|Title||The NASA Roadmap to Ocean Worlds|
|Publication Type||Journal Article|
|Year of Publication||2019|
|Authors||Hendrix A.R, Hurford T.A, Barge L.M, Bland M.T, Bowman J.S, Brinckerhoff W., Buratti B.J, Cable M.L, Castillo-Rogez J., Collins G.C, Diniega S., German C.R, Hayes A.G, Hoehler T., Hosseini S., Howett C.JA, McEwen A.S, Neish C.D, Neveu M., Nordheim T.A, Patterson G.W, Patthoff D.A, Phillips C, Rhoden A., Schmidt B.E, Singer K.N, Soderblom J.M, Vance S.D|
|Type of Article||Article|
|Keywords||Astronomy & Astrophysics; constraints; Enceladus; Europa; evolution; Geology; ice shell; interior; Life Sciences & Biomedicine - Other Topics; NASA; planets; Roadmap; satellites; subsurface ocean; Titan; Triton; water|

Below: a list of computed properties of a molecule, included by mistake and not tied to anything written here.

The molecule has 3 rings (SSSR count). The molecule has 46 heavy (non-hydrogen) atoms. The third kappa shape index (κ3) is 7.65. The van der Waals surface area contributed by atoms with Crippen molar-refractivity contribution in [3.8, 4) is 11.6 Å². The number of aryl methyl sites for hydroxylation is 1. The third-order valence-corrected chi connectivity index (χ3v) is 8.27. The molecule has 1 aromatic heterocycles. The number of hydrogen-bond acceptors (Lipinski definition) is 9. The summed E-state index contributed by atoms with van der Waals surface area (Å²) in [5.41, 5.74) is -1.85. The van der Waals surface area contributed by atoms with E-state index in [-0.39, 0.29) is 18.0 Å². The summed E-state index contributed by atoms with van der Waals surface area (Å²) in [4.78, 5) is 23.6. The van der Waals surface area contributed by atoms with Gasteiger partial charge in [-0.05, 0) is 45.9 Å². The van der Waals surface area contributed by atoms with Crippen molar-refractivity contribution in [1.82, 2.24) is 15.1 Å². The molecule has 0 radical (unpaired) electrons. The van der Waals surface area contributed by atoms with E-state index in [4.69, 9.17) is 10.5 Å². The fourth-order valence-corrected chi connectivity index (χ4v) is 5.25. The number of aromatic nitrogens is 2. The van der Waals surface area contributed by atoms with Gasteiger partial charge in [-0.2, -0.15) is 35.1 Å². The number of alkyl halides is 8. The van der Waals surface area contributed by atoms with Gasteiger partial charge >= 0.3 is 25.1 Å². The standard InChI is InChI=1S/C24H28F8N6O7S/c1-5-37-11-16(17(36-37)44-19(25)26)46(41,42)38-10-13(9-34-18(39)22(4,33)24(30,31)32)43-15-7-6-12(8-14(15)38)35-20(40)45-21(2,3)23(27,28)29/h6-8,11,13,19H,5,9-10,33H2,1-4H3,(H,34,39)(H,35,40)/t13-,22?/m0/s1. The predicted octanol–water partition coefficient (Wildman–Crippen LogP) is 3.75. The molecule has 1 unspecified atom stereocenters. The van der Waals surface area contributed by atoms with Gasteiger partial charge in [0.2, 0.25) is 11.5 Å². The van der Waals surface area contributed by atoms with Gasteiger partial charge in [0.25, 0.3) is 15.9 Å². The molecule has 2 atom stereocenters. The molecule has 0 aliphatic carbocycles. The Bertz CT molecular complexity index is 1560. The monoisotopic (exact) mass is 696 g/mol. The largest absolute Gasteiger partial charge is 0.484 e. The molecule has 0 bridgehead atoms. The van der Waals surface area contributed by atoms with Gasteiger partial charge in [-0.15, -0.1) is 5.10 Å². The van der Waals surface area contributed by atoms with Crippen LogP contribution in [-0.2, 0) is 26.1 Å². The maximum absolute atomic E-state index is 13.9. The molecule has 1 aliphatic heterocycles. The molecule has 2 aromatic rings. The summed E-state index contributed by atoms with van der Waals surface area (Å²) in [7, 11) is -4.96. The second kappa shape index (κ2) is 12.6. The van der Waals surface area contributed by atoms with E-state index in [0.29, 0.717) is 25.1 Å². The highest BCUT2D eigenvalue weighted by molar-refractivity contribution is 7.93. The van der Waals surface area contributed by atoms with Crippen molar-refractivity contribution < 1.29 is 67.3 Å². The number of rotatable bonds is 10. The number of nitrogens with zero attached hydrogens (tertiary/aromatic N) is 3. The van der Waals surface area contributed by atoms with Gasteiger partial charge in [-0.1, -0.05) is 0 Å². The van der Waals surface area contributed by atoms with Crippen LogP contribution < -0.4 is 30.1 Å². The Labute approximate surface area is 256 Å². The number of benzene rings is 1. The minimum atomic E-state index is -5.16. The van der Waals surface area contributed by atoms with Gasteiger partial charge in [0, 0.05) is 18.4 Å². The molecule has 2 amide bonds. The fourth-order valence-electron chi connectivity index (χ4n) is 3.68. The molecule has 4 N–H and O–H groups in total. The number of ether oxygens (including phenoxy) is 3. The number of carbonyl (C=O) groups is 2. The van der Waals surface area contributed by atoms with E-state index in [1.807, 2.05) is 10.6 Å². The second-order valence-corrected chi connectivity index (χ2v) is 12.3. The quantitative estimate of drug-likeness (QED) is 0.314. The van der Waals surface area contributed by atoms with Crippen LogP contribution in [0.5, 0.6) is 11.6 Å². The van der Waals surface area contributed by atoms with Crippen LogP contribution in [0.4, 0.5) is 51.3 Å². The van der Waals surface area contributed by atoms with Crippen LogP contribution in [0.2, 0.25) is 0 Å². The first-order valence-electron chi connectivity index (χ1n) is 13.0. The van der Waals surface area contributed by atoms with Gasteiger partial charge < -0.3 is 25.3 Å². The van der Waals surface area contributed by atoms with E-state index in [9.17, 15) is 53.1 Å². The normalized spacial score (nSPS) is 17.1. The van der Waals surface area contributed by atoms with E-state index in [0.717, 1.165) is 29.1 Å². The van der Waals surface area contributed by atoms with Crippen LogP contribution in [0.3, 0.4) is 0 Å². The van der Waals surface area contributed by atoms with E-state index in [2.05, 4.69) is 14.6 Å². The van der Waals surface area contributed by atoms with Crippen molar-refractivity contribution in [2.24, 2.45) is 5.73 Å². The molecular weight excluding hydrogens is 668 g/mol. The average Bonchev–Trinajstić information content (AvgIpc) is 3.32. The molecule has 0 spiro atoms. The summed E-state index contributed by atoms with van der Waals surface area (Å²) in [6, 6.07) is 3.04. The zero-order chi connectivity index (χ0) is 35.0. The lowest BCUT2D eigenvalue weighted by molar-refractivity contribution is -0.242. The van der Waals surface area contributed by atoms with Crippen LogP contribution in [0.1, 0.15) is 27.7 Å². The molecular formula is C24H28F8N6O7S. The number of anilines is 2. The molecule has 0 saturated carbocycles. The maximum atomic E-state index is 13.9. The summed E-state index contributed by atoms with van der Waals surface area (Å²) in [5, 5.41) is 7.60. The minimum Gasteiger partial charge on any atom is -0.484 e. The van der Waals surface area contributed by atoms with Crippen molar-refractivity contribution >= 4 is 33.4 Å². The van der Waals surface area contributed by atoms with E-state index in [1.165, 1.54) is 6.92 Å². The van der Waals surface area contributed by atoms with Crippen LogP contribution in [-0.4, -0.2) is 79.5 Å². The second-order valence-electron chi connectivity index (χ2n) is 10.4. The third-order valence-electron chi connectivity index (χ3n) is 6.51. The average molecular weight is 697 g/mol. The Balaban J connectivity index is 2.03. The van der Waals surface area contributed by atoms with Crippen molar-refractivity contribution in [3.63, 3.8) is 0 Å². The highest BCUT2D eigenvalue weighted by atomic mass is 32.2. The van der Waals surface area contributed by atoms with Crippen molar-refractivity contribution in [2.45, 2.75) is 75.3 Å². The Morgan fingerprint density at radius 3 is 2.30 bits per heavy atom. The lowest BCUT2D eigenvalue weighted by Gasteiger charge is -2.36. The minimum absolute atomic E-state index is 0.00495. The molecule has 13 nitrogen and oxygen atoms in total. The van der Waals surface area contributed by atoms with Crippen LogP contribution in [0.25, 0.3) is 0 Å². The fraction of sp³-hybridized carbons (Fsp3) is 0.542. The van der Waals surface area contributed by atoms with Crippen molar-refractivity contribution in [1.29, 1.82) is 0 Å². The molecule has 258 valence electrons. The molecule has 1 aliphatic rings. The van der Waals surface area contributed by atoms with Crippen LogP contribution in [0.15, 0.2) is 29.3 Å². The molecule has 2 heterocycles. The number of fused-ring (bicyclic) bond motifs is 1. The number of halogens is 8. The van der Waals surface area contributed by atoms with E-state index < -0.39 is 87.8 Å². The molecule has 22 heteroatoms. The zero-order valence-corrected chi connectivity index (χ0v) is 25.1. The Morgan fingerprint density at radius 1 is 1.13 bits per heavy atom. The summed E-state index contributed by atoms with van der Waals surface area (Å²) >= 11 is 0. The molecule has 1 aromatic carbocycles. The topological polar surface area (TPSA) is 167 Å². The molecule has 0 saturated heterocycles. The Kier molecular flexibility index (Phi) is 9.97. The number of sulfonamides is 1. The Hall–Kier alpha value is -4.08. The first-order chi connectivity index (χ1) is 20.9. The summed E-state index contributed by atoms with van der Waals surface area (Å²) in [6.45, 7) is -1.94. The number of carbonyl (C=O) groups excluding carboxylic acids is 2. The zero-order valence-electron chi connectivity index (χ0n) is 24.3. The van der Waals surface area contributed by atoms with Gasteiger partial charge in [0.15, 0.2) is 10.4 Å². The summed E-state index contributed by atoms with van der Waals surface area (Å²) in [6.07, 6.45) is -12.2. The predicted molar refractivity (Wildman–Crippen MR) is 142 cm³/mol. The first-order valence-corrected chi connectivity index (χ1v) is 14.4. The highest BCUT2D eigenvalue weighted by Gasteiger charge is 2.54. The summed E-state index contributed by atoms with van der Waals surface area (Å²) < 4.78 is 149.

In this article, we summarize the work of the NASA Outer Planets Assessment Group (OPAG) Roadmaps to Ocean Worlds (ROW) group. The aim of this group is to assemble the scientific framework that will guide the exploration of ocean worlds, and to identify and prioritize science objectives for ocean worlds over the next several decades. The overarching goal of an Ocean Worlds exploration program as defined by ROW is to "identify ocean worlds, characterize their oceans, evaluate their habitability, search for life, and ultimately understand any life we find." The ROW team supports the creation of an exploration program that studies the full spectrum of ocean worlds, that is, not just the exploration of known ocean worlds such as Europa but candidate ocean worlds such as Triton as well. The ROW team finds that the confirmed ocean worlds Enceladus, Titan, and Europa are the highest priority bodies to target in the near term to address ROW goals. Triton is the highest priority candidate ocean world to target in the near term. A major finding of this study is that, to map out a coherent Ocean Worlds Program, significant input is required from studies here on Earth; rigorous Research and Analysis studies are called for to enable some future ocean worlds missions to be thoughtfully planned and undertaken. A second finding is that progress needs to be made in the area of collaborations between Earth ocean scientists and extraterrestrial ocean scientists.